Chances are your school has online resources for you to do schoolwork with your kids for the next few weeks. But maybe you’re looking for something to supplement those materials, something more in line with your interests, something…. Disney related.
While I was putting together our guide to Disney+ watching in March, my retired teacher brain was going into overdrive. Some of these Disney+ options would make excellent material for an integrative lesson plan. I was looking into supplementary materials and my brain was hollering at me “sub plan! sub plan!”
For my non-teachers, sub plans are created by the classroom teacher for substitute teachers to implement in their absences. Sub plans need to address topics the students are currently learning, while also being flexible enough that they can be taught by a variety of teachers at a variety of levels. In short: they need to be effective and relatively simple to implement. Which means, for my parents who find themselves suddenly homeschooling, they will be perfect for you!
Depending on how long you’re doing school work each day, Disney inspired lessons can last as long as a week!
Some quick tips: Adapt this as needed! I know we’re all at our wit’s end with worksheets, so these are just designed as a different way to approach enriching our kids’ days. But they’re just suggestions.. You want to have a conversation instead of having your kid write? Do it! You want to change the order of the days? Do it! You want to read the book and make up your own activities? DO IT!
Lesson Plan: Stargirl
Age Appropriate: 7th-9th Grade
Common Core Standards Addressed:
- Determine a theme or central idea of a text and analyze its development over the course of the text; provide an objective summary of the text.
- Analyze how particular lines of dialogue or incidents in a story or drama propel the action, reveal aspects of a character, or provoke a decision.
- Analyze the extent to which a filmed or live production of a story or drama stays faithful to or departs from the text or script, evaluating the choices made by the director or actors.
- Compare and contrast a written story, drama, or poem to its audio, filmed, staged, or multimedia version, analyzing the effects of techniques unique to each medium (e.g., lighting, sound, color, or camera focus and angles in a film)
- Analyze how complex characters (e.g., those with multiple or conflicting motivations) develop over the course of a text, interact with other characters, and advance the plot or develop the theme.
Before beginning this lesson: Purchase a copy of Jerry Spinelli’s Stargirl, or access through your library’s online programs.
*If you are unable to access the text, modify the lessons to address only the film! Your student can still work on vocabulary and creates a response to the movie, either in speech, writing, or artistic form.
Lesson 1: Vocabulary
The follow are 50 words your student will encounter they read Stargirl. Here are some ideas about helping your students familiarize themselves with new language before they begin reading, to maximize their comprehension and retention. If your student is familiar with most of these terms, you can skip this lesson.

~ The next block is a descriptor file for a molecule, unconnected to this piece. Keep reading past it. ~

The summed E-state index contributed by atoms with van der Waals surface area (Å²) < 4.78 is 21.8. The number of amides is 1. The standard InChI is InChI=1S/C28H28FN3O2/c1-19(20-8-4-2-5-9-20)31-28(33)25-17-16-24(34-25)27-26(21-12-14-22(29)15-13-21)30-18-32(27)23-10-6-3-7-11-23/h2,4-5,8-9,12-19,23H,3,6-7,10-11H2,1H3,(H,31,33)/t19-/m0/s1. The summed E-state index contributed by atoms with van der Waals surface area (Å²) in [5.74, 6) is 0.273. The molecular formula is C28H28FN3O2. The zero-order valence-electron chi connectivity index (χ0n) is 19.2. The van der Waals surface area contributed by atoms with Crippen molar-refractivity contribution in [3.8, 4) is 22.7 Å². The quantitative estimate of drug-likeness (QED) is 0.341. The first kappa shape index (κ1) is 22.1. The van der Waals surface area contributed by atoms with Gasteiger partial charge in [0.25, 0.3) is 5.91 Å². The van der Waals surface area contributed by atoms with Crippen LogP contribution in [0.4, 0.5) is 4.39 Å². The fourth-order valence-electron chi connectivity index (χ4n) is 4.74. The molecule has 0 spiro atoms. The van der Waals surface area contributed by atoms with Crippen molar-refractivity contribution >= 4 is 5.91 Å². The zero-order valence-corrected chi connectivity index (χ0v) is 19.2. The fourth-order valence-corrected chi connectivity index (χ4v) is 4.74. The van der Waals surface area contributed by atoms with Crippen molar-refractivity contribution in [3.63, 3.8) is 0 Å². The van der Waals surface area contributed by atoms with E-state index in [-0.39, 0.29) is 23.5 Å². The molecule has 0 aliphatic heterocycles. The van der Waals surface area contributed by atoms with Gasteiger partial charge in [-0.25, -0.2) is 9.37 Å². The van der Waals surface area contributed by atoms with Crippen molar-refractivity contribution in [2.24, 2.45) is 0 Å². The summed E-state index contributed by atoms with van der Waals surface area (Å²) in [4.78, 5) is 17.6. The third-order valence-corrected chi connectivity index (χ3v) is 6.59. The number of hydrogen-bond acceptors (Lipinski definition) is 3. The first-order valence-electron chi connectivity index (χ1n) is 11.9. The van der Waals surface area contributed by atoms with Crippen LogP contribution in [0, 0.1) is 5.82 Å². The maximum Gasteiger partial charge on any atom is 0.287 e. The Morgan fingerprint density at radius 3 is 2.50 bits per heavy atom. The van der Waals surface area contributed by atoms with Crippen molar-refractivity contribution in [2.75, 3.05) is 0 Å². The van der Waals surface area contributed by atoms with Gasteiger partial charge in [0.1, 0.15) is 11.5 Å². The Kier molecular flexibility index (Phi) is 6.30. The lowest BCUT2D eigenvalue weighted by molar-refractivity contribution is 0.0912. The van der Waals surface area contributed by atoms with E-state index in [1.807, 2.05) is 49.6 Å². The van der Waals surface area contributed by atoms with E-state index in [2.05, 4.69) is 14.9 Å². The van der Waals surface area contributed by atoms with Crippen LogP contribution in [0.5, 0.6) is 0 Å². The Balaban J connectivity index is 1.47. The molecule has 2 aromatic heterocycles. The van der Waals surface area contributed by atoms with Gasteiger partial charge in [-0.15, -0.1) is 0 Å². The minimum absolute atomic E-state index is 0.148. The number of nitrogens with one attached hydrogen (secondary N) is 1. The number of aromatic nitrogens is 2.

- Have your student look the definitions of each vocabulary word and write them down.
- Have your student use each of the vocabulary words in a sentence.
- Create a bingo board with the vocabulary words. When your student reads a word they can mark it off their card. Bingo wins some kind of prize, to be decided by you.
Lesson 2: Adaptation & Preview
This lesson will introduce your student to the two mediums you’re working with (film and novel) and introduce the central idea of the story. Students will contribute to the lesson plan by choosing the course of the next two lessons. Students will articulate a main point (thesis) and develop reasoning and supportive details.
- Show your student a trailer for the Disney+ film Stargirl.
- Then have them read the book description from Amazon or Barnes & Noble’s websites.
- Based on these two previews, ask them to choose whether they would like to watch the movie first or read the book first.
- They will expand and articulate their choice in 300-500 word essay. Word count will be dependent on grade level and or ability. Possible points to address in the essay: why they chose the medium they did, what they like about book to movie adaptations, what they don’t like about book to movie adaptations, why they prefer books to movies or movies to books, what they are most excited to see/read from the previews they watched, what they think may happen in the book/movie. The essay should have a clear introduction, conclusion, and body with thesis and supporting points.
*If you want to skip the writing portion, use the above questions as discussion points and have a conversation with your student. Or encourage their public speaking skills by having them present their opinions to you as a speech. Adapt these plans to what fits best for your student (and you!)
These first two lessons are designed to prime your student for the text as well as get their analytical gears moving for the following lessons. Be sure to check back tomorrow for Lessons 3-6!
What are some ways you are integrating Disney into this unscheduled home time? Share them in the comments!
Kristen B. is wife to the best Prince around, mama to the spunkiest little princesses, and lover of all things Disney. She started her savings journey five years ago and is now dedicated to making her family’s wishes come true one coupon at a time. She is so excited to take her love of saving to the next level and share her journey with you! Click here to catch up on Kristen’s Savings and join in on your own savings adventure!